I never finish my 20 books – but I strategically pick a set that have been in my TBR piles for at least a year, so I reduce the TBR by however much. Picking 20 gives me more scope in meeting my mood with a pick from it! Don’t worry.

    Poor you with the dentist – the pain – literally, and to the pocket – it sounds expensive.

    Now to Becky Chambers – I agree for the 2nd book, you should have read the first. The 3rd, however, stands on its own really well – so you should have picked 1 or 3. I have loved all three books in her milieu, and disagree that they are aimed at YA. The do, however, have an air of optimism about them – like classic Star Trek – and in the first, the humour was very Red Dwarf, the third is far more subtle.

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    • Café Society June 21, 2019 / 6:01 pm

      Yes, I expect you’re right, Annabel, that I am taking the Books of Summer far too seriously and worrying too much. You are also right about the dental work being very expensive. Taking the price of an average new hardback at £20 I could have bought ‘well’ over a hundred for what this is costing. However, as Helene Hanff once so memorably said, “I like having teeth!” We are going to have to agree to disagree over the Chambers, bu then that is what friends do, isn’t it. Interestingly, we did find ourselves drawing several parallels with Star Trek.

      Liked by 1 person

  3. kaggsysbookishramblings June 21, 2019 / 7:29 pm

    Oh goodness – sympathies with the dental treatment – sounds grim as anything… 😦

    And the Harris sounds very interesting. I’ve never read him, but I’d like to know more about the Dreyfus affair. I have a copy of Piers Paul Read’s non fiction book on the subject. It’s frightening how little seems to actually change…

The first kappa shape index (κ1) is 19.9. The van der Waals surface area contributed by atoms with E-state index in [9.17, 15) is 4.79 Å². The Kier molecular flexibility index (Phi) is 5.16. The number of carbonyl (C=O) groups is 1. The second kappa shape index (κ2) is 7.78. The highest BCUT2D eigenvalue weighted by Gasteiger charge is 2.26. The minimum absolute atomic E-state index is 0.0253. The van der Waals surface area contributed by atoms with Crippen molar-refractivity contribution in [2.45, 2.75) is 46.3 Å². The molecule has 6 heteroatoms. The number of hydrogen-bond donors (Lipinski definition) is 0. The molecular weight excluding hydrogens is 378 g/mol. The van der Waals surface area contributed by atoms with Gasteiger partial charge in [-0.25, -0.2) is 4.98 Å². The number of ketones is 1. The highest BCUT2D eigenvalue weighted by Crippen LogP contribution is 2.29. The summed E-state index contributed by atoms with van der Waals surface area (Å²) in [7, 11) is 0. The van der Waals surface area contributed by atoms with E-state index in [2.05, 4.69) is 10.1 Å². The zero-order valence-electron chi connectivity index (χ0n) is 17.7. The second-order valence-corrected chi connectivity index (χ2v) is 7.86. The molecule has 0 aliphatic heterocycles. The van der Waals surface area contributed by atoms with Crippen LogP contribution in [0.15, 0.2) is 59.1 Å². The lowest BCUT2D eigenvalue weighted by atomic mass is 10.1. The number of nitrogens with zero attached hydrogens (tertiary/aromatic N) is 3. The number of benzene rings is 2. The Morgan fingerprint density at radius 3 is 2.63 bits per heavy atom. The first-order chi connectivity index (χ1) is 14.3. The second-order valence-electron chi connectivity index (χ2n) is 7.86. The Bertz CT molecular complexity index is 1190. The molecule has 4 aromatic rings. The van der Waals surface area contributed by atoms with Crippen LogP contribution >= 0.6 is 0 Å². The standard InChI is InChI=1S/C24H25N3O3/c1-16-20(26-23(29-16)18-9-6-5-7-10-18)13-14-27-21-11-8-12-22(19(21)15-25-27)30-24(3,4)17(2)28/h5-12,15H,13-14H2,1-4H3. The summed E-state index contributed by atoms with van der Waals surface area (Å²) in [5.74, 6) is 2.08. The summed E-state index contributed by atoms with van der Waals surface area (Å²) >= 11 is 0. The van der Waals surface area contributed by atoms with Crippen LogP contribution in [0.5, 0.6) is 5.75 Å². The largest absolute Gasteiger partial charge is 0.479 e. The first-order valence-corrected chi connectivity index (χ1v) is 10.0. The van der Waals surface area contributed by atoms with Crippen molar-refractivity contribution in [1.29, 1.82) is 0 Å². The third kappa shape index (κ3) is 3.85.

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    • Café Society June 21, 2019 / 8:19 pm

      Having read the Harris I would like to read a factual account of Dreyfus so thanks for mentioning the Read. I suspect that Harris is pretty accurate but rather more background into why the powers that be behaved as they did would be interesting.

      Liked by 1 person

  4. lauratfrey June 21, 2019 / 11:25 pm

    Yeah, I didn’t commit to ANYthing else this summer, just the 20 books. Otherwise there’d be no way. And I’m falling behind too! I don’t know anything about the Dreyfus affair, sounds fascinating.

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    • Café Society June 22, 2019 / 5:35 pm

      I always have books that need to be read for my book group and summer school commitments, Laura and I blithely thought that I would be able to read those, plus a number of new publications, as well as my list. Next year I shall know better and include all of those in the list. In fact, they will probably make up the entire list!

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  5. Margaret June 22, 2019 / 5:39 am

    My sympathies about the dental treatment! And it does sound as though it’s a long process too.

    I’ve never managed to read all my Books of Summer – even when I aimed for just 10. This year I’ve read one so far and not got round to reviewing it yet. Ah well …

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    • Café Society June 22, 2019 / 5:38 pm

      The beginning of November is the earliest date they’ve given me for my treatment to be over, but if the graft takes a long time to heal then it could be after Christmas. Fortunately, most of that time is healing time rather than treatment time, but it might turn out to be a year from start to finish. Maybe by the time it’s allover I will also have finished my Summer Reading list!

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  6. Helen June 22, 2019 / 9:27 pm

    An Officer and a Spy is my favourite of the Robert Harris books I’ve read. I knew nothing about the Dreyfus Affair so I found it fascinating – and, as you say, there are important parallels with the modern day as well.

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    • Café Society June 23, 2019 / 9:45 am

      Yes, I can see how this book would be exactly right for you, Helen. I very much enjoyed Harris’s ‘Enigma’ (the book, not the film!) but other than that I think this is my favourite too.